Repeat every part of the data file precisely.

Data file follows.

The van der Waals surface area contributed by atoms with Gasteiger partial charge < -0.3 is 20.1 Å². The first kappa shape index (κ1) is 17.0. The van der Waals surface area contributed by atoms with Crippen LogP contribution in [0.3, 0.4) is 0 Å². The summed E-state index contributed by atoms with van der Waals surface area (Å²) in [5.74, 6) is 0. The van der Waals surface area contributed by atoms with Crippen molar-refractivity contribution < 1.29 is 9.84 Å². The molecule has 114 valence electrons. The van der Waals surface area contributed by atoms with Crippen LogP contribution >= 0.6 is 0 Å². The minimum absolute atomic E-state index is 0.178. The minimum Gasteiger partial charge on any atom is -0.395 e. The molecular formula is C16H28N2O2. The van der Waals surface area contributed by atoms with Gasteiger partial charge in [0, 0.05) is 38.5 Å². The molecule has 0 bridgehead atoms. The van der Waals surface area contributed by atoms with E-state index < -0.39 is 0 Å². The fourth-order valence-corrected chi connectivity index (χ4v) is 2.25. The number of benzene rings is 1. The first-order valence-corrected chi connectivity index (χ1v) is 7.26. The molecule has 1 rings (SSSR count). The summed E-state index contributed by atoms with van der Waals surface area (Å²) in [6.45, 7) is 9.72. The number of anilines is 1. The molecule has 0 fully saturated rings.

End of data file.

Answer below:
The van der Waals surface area contributed by atoms with Gasteiger partial charge < -0.3 is 20.1 Å². The first kappa shape index (κ1) is 17.0. The van der Waals surface area contributed by atoms with Crippen LogP contribution in [0.3, 0.4) is 0 Å². The summed E-state index contributed by atoms with van der Waals surface area (Å²) in [5.74, 6) is 0. The van der Waals surface area contributed by atoms with Crippen molar-refractivity contribution < 1.29 is 9.84 Å². The molecule has 114 valence electrons. The van der Waals surface area contributed by atoms with Crippen LogP contribution >= 0.6 is 0 Å². The minimum absolute atomic E-state index is 0.178. The minimum Gasteiger partial charge on any atom is -0.395 e. The molecular formula is C16H28N2O2. The van der Waals surface area contributed by atoms with Gasteiger partial charge in [0, 0.05) is 38.5 Å². The molecule has 0 bridgehead atoms. The van der Waals surface area contributed by atoms with E-state index < -0.39 is 0 Å². The fourth-order valence-corrected chi connectivity index (χ4v) is 2.25. The number of benzene rings is 1. The first-order valence-corrected chi connectivity index (χ1v) is 7.26. The molecule has 1 rings (SSSR count). The summed E-state index contributed by atoms with van der Waals surface area (Å²) in [6.45, 7) is 9.72. The number of anilines is 1. The molecule has 0 fully saturated rings.